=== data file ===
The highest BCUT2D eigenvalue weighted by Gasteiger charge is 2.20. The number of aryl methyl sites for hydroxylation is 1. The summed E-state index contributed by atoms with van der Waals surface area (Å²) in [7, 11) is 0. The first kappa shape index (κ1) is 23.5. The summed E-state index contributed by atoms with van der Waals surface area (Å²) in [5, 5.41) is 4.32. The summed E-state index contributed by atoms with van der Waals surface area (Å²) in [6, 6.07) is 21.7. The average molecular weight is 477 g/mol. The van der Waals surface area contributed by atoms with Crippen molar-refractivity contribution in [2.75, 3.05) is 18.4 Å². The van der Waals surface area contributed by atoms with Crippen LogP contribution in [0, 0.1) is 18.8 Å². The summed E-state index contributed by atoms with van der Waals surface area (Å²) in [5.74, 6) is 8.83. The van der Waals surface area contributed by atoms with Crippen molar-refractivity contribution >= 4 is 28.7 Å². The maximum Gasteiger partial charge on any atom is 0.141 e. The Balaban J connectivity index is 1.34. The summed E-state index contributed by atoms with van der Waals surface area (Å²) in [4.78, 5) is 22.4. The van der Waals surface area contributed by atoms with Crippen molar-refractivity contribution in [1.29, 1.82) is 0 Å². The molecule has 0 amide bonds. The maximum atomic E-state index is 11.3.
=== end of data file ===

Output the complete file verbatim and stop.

The highest BCUT2D eigenvalue weighted by Gasteiger charge is 2.20. The number of aryl methyl sites for hydroxylation is 1. The summed E-state index contributed by atoms with van der Waals surface area (Å²) in [7, 11) is 0. The first kappa shape index (κ1) is 23.5. The summed E-state index contributed by atoms with van der Waals surface area (Å²) in [5, 5.41) is 4.32. The summed E-state index contributed by atoms with van der Waals surface area (Å²) in [6, 6.07) is 21.7. The average molecular weight is 477 g/mol. The van der Waals surface area contributed by atoms with Crippen molar-refractivity contribution in [2.75, 3.05) is 18.4 Å². The van der Waals surface area contributed by atoms with Crippen LogP contribution in [0, 0.1) is 18.8 Å². The summed E-state index contributed by atoms with van der Waals surface area (Å²) in [5.74, 6) is 8.83. The van der Waals surface area contributed by atoms with Crippen molar-refractivity contribution >= 4 is 28.7 Å². The maximum Gasteiger partial charge on any atom is 0.141 e. The Balaban J connectivity index is 1.34. The summed E-state index contributed by atoms with van der Waals surface area (Å²) in [4.78, 5) is 22.4. The van der Waals surface area contributed by atoms with Crippen molar-refractivity contribution in [1.29, 1.82) is 0 Å². The molecule has 0 amide bonds. The maximum atomic E-state index is 11.3.